If this wasn't rock bottom, it certainly feels like for a team now officially in a defensive freefall.
The porous defense continued for the ninth-ranked Badgers, who allowed another opponent – this one Minnesota - to carve up its interior defense in an 81-68 defeat at Williams Arena Wednesday.
And while the Badgers (16-3, 3-3 Big Ten) had chances to overcome their self-inflected woes in their two defeats last week, this one never appeared to be within reach, not with the Badgers reacting with the stopping power of a sieve.
"We've got to bring it for 40 minutes on the defensive end and we haven't the last couple games," said junior Frank Kaminsky. "We've got to be better."
Uncontested dunks, dribble drives that led to easy layups, putbacks off offensive rebounds, poor rotations, standing and watching; you name it and Minnesota (15-5, 4-3) did it to a Wisconsin team that is sinking quickly in the conference standings.
"With the results, it's clear that we gave up way to many easy ones," said junior Josh Gasser. "We kept working it, we kept working it and they made some tough ones, but at the same time we gave up a few easy ones that got them going."
The adjectives coming out of the locker room from Wisconsin's experienced players were the harshest they'd been all season. Gasser said he's tired of talking about the bad defense, Sam Dekker (game-high 20 points) called in an embarrassment and Kaminsky said it was time for UW to buckle down.
"Everyone needs to step up and be a leader," said Kaminsky, "in their own way."
Minnesota's 81 points were the most the Gophers had scored on a Wisconsin team since 1994 and did most of it without leading-scorer Andre Hollins, who played only 16 seconds after he badly rolled his left ankle landing on Gasser's foot on the first possession following a made jumper.
Hollins' injury opened the door for senior Malik Smith, who came off the bench to score 14 points on 5-for-9 shooting in a team-high 34 minutes, and Deandre Mathieu, who had 18 points on 8-for-13 shooting by using his quickness to drive into the paint and score easy buckets.
Wisconsin has allowed consecutive opponents to shoot over 50 percent (Gophers finished at a season-high 58.9), proving that it's not hard to score points so close to the basket.
"The things we're not happy about is we keep making the same mistakes," said Dekker. "We've got to correct that because teams aren't going to back down from us or feel sorry for us if we're not playing good defense."
Minnesota scored 48 points in the paint, 15 off second chances and had its big men to score a combined 34 points. That included zero points from Elliott Eliason, who entered the game averaging 6.8, but a career-high 18 points from Mo Walker, who came in averaging 4.9 points but broke his old scoring mark of 11 with 10 minutes remaining in the first half.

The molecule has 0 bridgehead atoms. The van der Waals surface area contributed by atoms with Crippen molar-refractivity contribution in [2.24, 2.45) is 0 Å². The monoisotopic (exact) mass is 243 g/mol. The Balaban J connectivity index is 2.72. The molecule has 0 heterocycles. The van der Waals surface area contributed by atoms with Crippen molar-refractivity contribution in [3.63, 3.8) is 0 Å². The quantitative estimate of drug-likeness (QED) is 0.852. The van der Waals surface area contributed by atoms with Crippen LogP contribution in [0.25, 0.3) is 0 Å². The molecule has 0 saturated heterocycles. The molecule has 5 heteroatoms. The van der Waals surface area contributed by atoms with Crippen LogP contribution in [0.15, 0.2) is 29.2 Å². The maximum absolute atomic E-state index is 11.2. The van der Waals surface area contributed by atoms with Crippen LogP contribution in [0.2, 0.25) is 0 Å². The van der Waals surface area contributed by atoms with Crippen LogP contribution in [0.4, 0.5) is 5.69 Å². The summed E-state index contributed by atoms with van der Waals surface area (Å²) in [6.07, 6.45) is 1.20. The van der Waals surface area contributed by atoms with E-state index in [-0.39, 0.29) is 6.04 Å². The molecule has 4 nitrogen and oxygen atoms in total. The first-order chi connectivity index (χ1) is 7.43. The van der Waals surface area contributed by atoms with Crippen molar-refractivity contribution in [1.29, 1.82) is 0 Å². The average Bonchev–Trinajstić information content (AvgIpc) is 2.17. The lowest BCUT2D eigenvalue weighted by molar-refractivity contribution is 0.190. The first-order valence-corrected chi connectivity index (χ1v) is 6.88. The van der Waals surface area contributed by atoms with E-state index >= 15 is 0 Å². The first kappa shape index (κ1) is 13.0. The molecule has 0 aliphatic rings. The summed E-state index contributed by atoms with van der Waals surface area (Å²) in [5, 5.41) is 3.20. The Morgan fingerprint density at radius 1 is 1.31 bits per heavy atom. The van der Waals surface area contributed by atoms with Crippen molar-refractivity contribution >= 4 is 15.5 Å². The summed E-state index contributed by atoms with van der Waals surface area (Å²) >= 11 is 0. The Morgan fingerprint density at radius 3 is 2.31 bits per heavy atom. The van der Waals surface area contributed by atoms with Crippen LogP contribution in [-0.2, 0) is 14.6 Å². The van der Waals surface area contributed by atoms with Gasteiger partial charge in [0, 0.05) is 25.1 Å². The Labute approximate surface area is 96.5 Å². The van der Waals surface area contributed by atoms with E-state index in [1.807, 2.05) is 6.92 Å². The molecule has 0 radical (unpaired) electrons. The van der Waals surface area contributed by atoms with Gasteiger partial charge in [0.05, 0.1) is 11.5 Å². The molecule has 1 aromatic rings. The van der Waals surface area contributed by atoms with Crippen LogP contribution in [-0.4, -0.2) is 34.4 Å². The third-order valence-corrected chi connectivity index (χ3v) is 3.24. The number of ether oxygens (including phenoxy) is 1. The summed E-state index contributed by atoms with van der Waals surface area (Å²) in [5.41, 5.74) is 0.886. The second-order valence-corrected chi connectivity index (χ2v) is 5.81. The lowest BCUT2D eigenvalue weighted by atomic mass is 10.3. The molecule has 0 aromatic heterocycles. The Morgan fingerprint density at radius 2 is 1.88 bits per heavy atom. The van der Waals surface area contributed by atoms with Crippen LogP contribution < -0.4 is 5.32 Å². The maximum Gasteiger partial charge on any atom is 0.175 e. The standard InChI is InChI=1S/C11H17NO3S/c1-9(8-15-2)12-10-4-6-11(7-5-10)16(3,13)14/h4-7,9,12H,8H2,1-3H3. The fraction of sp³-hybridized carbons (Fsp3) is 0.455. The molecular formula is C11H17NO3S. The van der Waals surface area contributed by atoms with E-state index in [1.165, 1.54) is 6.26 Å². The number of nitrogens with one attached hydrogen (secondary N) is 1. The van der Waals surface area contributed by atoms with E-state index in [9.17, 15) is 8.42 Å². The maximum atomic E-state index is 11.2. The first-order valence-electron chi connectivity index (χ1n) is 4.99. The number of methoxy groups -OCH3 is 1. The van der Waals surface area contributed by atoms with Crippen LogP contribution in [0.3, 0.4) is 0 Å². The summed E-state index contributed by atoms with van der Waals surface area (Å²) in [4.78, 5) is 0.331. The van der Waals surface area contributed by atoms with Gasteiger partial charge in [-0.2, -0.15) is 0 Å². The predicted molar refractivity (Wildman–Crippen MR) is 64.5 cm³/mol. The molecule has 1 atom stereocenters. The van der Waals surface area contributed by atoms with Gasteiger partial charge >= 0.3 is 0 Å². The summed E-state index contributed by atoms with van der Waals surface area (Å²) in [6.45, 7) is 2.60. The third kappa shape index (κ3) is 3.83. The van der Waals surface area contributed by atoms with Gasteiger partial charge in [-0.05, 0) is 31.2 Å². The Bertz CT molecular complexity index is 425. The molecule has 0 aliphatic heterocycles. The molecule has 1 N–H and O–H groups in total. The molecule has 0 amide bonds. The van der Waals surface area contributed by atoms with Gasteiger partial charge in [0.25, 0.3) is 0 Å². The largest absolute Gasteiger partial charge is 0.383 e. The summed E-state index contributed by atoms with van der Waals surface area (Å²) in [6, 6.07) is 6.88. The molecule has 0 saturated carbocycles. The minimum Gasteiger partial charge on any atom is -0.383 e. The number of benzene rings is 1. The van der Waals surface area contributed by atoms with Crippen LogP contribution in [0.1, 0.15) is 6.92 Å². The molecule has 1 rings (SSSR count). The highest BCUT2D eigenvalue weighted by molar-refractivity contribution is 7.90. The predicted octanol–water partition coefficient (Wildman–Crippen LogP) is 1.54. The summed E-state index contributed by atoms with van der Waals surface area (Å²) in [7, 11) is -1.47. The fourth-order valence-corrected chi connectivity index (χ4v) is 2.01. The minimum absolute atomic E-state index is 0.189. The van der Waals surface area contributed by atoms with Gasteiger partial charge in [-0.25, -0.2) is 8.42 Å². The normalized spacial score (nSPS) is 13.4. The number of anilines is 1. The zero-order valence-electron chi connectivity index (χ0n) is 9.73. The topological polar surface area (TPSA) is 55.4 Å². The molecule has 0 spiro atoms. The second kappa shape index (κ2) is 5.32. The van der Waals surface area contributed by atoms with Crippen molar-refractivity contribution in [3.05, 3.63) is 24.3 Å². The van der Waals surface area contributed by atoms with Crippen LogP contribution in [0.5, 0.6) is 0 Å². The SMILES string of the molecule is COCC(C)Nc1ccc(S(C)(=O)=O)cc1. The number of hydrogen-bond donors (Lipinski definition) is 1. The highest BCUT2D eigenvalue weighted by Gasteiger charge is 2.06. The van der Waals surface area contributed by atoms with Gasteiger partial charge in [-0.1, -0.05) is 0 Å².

"It's very tough to stop when a guy gets in a groove," said UW coach Bo Ryan, who is on just his fifth losing streak of three-or-more games since taking over Wisconsin (2001-02). "You got to force him out, force him over, force him the opposite way and we didn't do a good job of that either."
The bad defense was just a snapshot of what was a miserable night.
Nigel Hayes committed a lane violation on a missed free throw, allowing Smith a redo free throw that he made. Wisconsin knocked a defensive rebound opportunity into its own bucket, had players yelling and pointing at each other off missed assignments and looked defeated after each Minnesota bucket seemed to come in the maroon portion underneath the basket.
"It's something bold on our list right now that we have to correct and we have to buckle down now," said Dekker. "There's not much else you can say other than we need to be better in every aspect on the defensive end. Usually we take pride in it."
It's at a point where Ryan was trying anything to patch up the team's post defense. With Kaminsky on the bench the last 17-plus minuets of the first half with foul trouble, allowing Minnesota to score 14 of its first 19 points in the paint, Ryan was forced to rotate in seldom-used senior Zach Bohannon and even lesser used true freshman Vitto Brown. The moves proved futile.
"You got to try something," said Ryan.
When Kaminsky returned in the second half, the Badgers challenged more in the paint early, but allowed the uncontested open jump shots, much the same story that was written in UW's home loss Saturday to Michigan.
At this point though, Wisconsin is trying to patch a leak on a submarine with a band aid.
"We have not had the post presence defensively," said Ryan. "Some of it's due to maybe lack of foot speed, lack of recognition but the idea is that you can't give up one thing and turn around, shut that off and give up something else. It's got to be the compete possession, and that's what we haven't been doing."
The Badgers were still at an arm's length at 34-28 at halftime, but never crept closer in the second half despite attacking the rim, going 16-for-17 from the free throw line and shooting 50 percent from the floor, all because Minnesota scored 13 baskets underneath the rim.
"We're scoring fine, but when you don't get stops it doesn't mean nothing," said Gasser. "That's going to be a point of emphasis."
It's got to be, especially with Wisconsin having only two days to prepare to play in an arena they've only won at twice since 1972. It's one of the reasons why the conference standings mean absolutely nothing right now for the Badgers.
"You can't watch and stare at the standings; you've got to take care of yourself and win," said Dekker. "You can't hope for other teams to lose. You just have to go out there and get wins."